Treasury mulls natural capital
- Ecosystems ,
- Biodiversity ,
- Natural resources
Measurement of natural capital could be included in official public sector guidance on appraising costs and benefits of projects and policies.
Speaking to the environmentalist at the Natural Capital Initiative conference in November, Defra chief economist Ulrike Hotopp said that meetings with the Treasury on including natural capital in its Green Book, which is currently being updated, had been “very constructive”.
“We’ve suggested text to put in the Green Book. They were a bit sceptical at first, but now they’ve completely taken it on board,” she said.
The guidance will help public sector professionals identify the ecosystems to consider when assessing the impacts of projects, and assist them to calculate the cost any loss of the services the ecosystem provides, such as flood mitigation and erosion prevention, she said.
Awareness of ecosystem services across government departments is not yet high. Analysis carried out for Defra by consultancy Eftec found that, although 80% of impact assessments treat economic impacts rigorously, 50% treat environmental impacts with low rigour or not at all. Full quantification and monetary valuation of impacts were scarce, the study found.
A 2012 supplement to the Green Book included ecosystem services, but, although this appears to have increased the number of environmental impacts covered, there was no detailed assessment of 70% of them.
Of the findings, Phil Cryle, a consultant at Eftec, said the main reason for the lack of effective assessment of environment impacts lay with the way professionals mainly use the guidance. “Often they apply it only when a problem arises rather than as a matter of course,” he said.
Mark Everard, visiting research fellow at the University of the West of England, said: “The updated Green Book will need to make a substantive change in articulating why this matters for a non-green audience and a provide pragmatic tool to help them do it or it won’t make any difference.”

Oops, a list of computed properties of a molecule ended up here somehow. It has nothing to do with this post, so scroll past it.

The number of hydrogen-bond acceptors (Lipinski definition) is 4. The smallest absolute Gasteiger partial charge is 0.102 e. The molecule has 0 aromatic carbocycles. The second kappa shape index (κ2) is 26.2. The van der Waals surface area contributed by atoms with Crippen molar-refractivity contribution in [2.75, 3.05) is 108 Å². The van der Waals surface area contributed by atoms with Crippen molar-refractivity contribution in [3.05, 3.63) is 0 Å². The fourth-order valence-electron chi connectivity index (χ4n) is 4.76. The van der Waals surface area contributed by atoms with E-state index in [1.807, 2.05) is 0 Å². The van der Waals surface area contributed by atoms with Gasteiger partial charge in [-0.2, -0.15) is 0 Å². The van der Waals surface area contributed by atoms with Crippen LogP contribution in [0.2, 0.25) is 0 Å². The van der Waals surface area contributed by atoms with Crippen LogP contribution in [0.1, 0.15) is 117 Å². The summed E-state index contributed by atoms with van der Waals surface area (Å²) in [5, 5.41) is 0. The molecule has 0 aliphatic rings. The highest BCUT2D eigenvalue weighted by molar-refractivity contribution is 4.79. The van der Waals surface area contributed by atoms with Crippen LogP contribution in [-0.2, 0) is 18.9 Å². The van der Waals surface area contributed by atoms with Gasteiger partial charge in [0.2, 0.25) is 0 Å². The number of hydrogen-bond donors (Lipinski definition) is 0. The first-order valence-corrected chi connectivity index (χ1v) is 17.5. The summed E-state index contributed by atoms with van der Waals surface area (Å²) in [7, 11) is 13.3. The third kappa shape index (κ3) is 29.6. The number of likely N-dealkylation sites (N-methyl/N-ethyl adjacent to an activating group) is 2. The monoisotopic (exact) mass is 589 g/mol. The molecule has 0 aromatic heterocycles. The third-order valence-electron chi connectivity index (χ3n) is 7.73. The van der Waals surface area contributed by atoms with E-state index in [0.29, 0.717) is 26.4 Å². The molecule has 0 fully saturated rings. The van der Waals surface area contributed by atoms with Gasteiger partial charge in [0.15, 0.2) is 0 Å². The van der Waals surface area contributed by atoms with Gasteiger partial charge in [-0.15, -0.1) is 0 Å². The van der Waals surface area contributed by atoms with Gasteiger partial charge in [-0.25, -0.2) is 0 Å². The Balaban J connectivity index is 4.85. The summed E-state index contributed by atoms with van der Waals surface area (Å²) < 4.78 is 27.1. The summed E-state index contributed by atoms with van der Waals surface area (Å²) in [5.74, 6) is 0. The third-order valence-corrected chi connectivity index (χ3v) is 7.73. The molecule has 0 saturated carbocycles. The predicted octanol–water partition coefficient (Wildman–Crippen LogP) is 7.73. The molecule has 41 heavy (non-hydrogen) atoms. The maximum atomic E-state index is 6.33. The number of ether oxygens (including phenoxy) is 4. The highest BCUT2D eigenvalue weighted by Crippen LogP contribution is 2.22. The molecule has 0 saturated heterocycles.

None of England’s water and sewerage companies achieved all environmental expectations for the period 2015 to 2020, the Environment Agency has revealed. These targets included the reduction of total pollution incidents by at least one-third compared with 2012, and for incident self-reporting to be at least 75%.
The UK’s pipeline for renewable energy projects could mitigate 90% of job losses caused by COVID-19 and help deliver the government’s ‘levelling up’ agenda. That is according to a recent report from consultancy EY-Parthenon, which outlines how the UK’s £108bn “visible pipeline” of investible renewable energy projects could create 625,000 jobs.
Billions of people worldwide have been unable to access safe drinking water and sanitation in their homes during the COVID-19 pandemic, according to a progress report from the World Health Organisation focusing on the UN’s sixth Sustainable Development Goal (SDG 6) – to “ensure availability and sustainable management of water and sanitation for all by 2030”.
The UK government is not on track to deliver on its promise to improve the environment within a generation and is failing to stem the tide of biodiversity loss, a damning new report from MPs has revealed.
The UK's solar energy capacity must treble over the next decade for the country to achieve net-zero emissions by 2050, but is only set to double under a business-as-usual scenario.
The Taskforce on Nature-related Financial Disclosures (TNFD) has today been launched to support financial institutions and corporates in assessing and managing emerging risks and opportunities as the world looks to reverse biodiversity loss.